To comply, they will have to increase prices to cover the additional costs of compliance or risk fines for noncompliance. It will be just a matter of time before many have to choose between closing their doors or being acquired by larger organizations that have the expertise and resources to comply with the new regulations.

Where the Law Falls Short

Granted, these prevention and intervention measures have merit. Some, in fact, are badly needed. But missing from any of this legislation are measures to drastically improve the response to food safety outbreaks.

Rather than requiring food companies to upgrade manual tracking and tracing methods to electronic record-keeping applications, the new regulations call for a pilot project to explore and evaluate the methods for rapid and effective tracking and tracing.

Essentially, the law as a whole is requiring much more of food companies in terms of their ability to respond to outbreaks, yet it fails to require that these companies implement the type of record-keeping system necessary to respond effectively. Not only that, but it also forgoes any decision on the topic for up to three years after enactment.

Too Much at Stake

Forward-looking producers are not sitting on the sidelines. Recognizing that their entire business could be at risk if a contaminated lot was not rapidly identified and traced in the event of an outbreak, these companies have adopted enterprise software to automate and integrate traceability across the multiple steps in their supply chains.

Track and trace capabilities enable manufacturers to trace a finished product lot in both directions: forward to all distribution points and back to all raw ingredient lots and sources. This kind of technology helps businesses pinpoint every step in the manufacturing process at any time-all done in minutes. In the event of a safety alert, this capability can help prevent illness and death. Think about the huge impact of adopting these capabilities: reducing food-borne illness by just 1 percent would keep about 500,000 Americans from getting sick each year; reducing food-borne illness by 10 percent would keep about 5 million from getting sick.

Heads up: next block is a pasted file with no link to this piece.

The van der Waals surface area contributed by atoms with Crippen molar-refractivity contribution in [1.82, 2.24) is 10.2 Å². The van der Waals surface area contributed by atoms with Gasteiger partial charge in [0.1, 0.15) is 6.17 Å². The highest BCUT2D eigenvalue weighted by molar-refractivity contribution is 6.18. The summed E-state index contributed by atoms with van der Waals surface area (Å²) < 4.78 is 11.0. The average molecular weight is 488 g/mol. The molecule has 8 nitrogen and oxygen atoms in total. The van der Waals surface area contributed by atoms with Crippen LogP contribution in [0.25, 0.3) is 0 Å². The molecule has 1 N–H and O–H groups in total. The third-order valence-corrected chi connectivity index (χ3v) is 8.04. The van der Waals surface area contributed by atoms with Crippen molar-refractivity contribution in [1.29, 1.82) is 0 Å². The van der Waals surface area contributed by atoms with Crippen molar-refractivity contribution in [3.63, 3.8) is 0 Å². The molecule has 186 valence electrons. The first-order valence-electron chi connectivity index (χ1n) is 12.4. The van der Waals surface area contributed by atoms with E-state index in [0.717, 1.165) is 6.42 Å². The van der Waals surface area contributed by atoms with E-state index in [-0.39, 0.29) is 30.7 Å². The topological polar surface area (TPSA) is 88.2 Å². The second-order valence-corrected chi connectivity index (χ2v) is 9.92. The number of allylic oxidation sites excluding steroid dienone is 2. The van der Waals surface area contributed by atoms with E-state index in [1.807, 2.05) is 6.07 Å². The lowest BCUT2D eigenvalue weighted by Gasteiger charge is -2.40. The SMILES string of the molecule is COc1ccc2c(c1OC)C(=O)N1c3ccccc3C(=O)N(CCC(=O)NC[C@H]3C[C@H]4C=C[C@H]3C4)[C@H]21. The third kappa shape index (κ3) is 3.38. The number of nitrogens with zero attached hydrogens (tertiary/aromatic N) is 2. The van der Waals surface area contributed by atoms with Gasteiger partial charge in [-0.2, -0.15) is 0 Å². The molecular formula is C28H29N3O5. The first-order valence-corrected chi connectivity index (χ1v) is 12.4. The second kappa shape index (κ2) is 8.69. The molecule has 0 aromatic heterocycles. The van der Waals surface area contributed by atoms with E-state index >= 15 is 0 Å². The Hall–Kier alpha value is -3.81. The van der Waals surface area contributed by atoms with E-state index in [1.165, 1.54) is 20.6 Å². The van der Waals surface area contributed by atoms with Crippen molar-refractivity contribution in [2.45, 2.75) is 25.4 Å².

Food manufacturers are also seeing increased demand for brand protection measures from their larger customers in retail and distribution. Many of these companies have instituted food safety audits and mock recalls that require rapid access to accurate summary product lot information with detailed supporting results.

The cost of a failed mock recall can be catastrophic for a food manufacturer. And, in the case of a safety recall, not having lot-specific information in a timely manner may force the manufacturer to expand the size of the recall. In effect, the manufacturer would potentially need to recall all existing lots in distribution centers, on store shelves and in consumers' cupboards, due to the inability to accurately identify the affected lots. This can result in economic disaster to the manufacturer.

Tracking and tracing technology is no longer a luxury. In an environment of tougher regulations, greater risks and increased consumer awareness, prevention measures must be supplemented with rapid-response capabilities.

Jack Payne is vice president, Enterprise Software at CDC Software. CDC Software offers hybrid enterprise software solutions that include (ERP), manufacturing operations management, enterprise manufacturing intelligence, supply chain management, global trade management, e-Commerce, human capital management, CRM, complaint management and aged care solutions, in on-premise or cloud deployments.